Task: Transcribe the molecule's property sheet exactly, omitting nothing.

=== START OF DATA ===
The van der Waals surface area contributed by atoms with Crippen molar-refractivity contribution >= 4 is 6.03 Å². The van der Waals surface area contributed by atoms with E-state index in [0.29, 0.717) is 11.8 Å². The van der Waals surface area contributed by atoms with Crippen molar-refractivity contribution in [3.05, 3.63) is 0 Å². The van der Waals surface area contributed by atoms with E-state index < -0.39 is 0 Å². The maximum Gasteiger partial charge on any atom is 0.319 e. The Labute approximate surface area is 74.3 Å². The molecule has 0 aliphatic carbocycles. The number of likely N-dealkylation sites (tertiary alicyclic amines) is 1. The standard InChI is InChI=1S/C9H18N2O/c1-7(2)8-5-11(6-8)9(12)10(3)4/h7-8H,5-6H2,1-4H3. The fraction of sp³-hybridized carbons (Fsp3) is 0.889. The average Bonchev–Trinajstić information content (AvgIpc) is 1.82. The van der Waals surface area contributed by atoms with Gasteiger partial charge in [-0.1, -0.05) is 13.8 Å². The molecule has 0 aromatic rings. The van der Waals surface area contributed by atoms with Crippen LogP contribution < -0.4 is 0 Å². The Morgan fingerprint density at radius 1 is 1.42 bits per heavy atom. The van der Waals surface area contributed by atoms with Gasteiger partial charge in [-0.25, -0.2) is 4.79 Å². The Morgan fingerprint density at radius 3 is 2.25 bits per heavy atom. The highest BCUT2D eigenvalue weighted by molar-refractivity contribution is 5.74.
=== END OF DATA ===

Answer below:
The van der Waals surface area contributed by atoms with Crippen molar-refractivity contribution >= 4 is 6.03 Å². The van der Waals surface area contributed by atoms with E-state index in [0.29, 0.717) is 11.8 Å². The van der Waals surface area contributed by atoms with Crippen molar-refractivity contribution in [3.05, 3.63) is 0 Å². The van der Waals surface area contributed by atoms with E-state index < -0.39 is 0 Å². The maximum Gasteiger partial charge on any atom is 0.319 e. The Labute approximate surface area is 74.3 Å². The molecule has 0 aliphatic carbocycles. The number of likely N-dealkylation sites (tertiary alicyclic amines) is 1. The standard InChI is InChI=1S/C9H18N2O/c1-7(2)8-5-11(6-8)9(12)10(3)4/h7-8H,5-6H2,1-4H3. The fraction of sp³-hybridized carbons (Fsp3) is 0.889. The average Bonchev–Trinajstić information content (AvgIpc) is 1.82. The van der Waals surface area contributed by atoms with Gasteiger partial charge in [-0.1, -0.05) is 13.8 Å². The molecule has 0 aromatic rings. The van der Waals surface area contributed by atoms with Crippen LogP contribution < -0.4 is 0 Å². The Morgan fingerprint density at radius 1 is 1.42 bits per heavy atom. The van der Waals surface area contributed by atoms with Gasteiger partial charge in [-0.25, -0.2) is 4.79 Å². The Morgan fingerprint density at radius 3 is 2.25 bits per heavy atom. The highest BCUT2D eigenvalue weighted by molar-refractivity contribution is 5.74.